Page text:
Ambulatory monitoring is a method of acquiring behavioral and physiological data in subjects who are free to go about their normal daily activities, outside the confines of the laboratory or hospital environment. In the past decades, ambulatory monitoring has evolved from an innovative tool in fundamental research to a widely used method in clinical and applied research settings. Because ambulatory monitoring takes place during everyday life, in the subject’s own environment, such measurements have high ecological validity. A huge advantage of ambulatory monitoring over laboratory assessments is that it captures physiological processes that have a prolonged time scale, including circadian rhythms and wake-sleep patterns.
Ambulatory monitoring is used in Psychophysiology, particularly in the study of emotion and autonomic nervous system responses. In Psychosomatic Medicine, ambulatory monitoring is used to assess individual differences in the frequency and amplitude of physiological reactivity to psychosocial stressors compromising cardiovascular health.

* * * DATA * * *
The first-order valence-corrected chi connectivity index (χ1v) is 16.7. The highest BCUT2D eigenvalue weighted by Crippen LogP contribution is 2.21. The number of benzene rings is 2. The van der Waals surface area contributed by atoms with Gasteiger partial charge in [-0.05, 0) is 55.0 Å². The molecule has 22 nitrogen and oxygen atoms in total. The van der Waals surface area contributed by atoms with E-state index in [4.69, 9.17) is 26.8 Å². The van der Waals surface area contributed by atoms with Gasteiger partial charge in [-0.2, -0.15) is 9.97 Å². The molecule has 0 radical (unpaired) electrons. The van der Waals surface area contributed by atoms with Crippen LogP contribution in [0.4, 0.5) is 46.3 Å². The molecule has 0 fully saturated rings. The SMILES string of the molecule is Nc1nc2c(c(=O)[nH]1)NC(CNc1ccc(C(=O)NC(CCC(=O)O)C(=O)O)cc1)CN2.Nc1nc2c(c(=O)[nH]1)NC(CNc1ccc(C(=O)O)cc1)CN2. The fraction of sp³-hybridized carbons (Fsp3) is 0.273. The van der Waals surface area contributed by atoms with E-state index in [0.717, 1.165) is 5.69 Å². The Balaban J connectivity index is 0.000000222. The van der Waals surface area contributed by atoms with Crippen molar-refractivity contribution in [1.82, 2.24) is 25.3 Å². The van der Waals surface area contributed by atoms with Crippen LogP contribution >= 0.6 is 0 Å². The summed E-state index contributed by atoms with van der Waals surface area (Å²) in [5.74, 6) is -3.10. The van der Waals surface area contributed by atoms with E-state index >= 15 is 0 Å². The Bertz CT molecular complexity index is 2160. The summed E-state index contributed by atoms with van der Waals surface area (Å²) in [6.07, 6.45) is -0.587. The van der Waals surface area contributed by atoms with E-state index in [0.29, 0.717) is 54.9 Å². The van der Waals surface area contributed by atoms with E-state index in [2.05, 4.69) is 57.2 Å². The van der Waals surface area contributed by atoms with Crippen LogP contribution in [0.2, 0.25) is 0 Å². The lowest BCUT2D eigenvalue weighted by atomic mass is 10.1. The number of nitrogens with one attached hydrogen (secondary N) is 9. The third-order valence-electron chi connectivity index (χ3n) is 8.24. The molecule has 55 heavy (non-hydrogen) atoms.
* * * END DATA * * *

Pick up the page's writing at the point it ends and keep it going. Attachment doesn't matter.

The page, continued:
The VU University Ambulatory Monitoring System (VU-AMS) was developed by the department of Biological Psychology and the Technical Department (ITM) of the Faculty of Psychology and Education to allow recording of autonomic and cardiovascular activity in a variety of research settings, including ambulatory monitoring in naturalistic settings. This website provides information about the VU-AMS hardware and software (VU-DAMS), a collection of scientific publications and support to assist with research using the VU-AMS device.